The Man in the Moon – One Last History Mystery at LCP

ASSU Illustration 3616 - One of the more perplexing images so far! Courtesy of The Library Company of Philadelphia.

In my last post I briefly described the work of digitizing American Sunday-School Union woodblocks.

I’ve been holding off on writing this post because I hoped that I might be able to find an explanation for the above block, but alas, I’m entering my last week at The Library Company and it remains a mystery!

Like Ever, I’ve found the Internet an invaluable resource in hunting down information: mysterious elements in images, words inscribed on the blocks which might help identify the places the images were used.

The Library Company’s online database WolfPAC has listings of the works stored in the stacks above the main floor’s reading room.  Archive.org has a huge collection of digitized ASSU publications.  I’ve learned to use Authority Records from the Library of Congress (Hi Gabi!) to correctly describe the subjects of images: “Agriculture,” not “farming;” “living rooms,” not “parlors”!  With the help of a Google Books court case summary, I was even able to be what the chief of reference called a “history detective” and find out that one partnership of engravers was active two years earlier than previously recorded.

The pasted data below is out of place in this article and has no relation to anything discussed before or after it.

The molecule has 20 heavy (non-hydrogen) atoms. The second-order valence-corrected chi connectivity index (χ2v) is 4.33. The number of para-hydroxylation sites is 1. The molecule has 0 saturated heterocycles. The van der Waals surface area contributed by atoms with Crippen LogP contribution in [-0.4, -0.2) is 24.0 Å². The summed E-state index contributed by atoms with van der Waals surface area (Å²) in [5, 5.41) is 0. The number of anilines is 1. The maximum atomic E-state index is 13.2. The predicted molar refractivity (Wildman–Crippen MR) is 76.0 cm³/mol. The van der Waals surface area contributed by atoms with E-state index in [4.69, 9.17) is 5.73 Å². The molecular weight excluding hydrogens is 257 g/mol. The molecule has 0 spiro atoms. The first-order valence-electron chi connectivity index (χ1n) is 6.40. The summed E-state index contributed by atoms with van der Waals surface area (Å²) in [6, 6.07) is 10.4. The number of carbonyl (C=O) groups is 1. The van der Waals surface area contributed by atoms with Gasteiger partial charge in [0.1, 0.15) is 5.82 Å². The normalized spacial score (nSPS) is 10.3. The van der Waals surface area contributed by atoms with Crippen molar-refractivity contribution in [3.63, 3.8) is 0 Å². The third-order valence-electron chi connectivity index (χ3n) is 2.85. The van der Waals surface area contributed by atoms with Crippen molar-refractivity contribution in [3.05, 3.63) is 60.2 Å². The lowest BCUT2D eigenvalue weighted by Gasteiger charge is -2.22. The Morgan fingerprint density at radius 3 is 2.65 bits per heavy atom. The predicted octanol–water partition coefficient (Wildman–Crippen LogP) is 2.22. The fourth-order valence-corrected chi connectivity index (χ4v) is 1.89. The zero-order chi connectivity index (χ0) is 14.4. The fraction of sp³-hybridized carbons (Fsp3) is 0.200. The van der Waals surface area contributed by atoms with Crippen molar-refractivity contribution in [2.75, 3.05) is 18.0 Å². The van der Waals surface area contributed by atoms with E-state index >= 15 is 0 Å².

Often the images are easy to describe with little or no research.  I struggled to describe this slightly bizarre block, though.  What can you make of a man in an orb, a dog, and a kite?  A little Googling of this mystery block suggested that it might be the man in the moon, but a search through all of the digitized ASSU books on Archive.org has yielded nothing.  A member of the Print Department even got in on the search, looking for any bindings or images depicting a figure like the one on this block.  So far, no luck, but I’ll be searching diligently through the next week to try to solve one more (small) history mystery before I leave!

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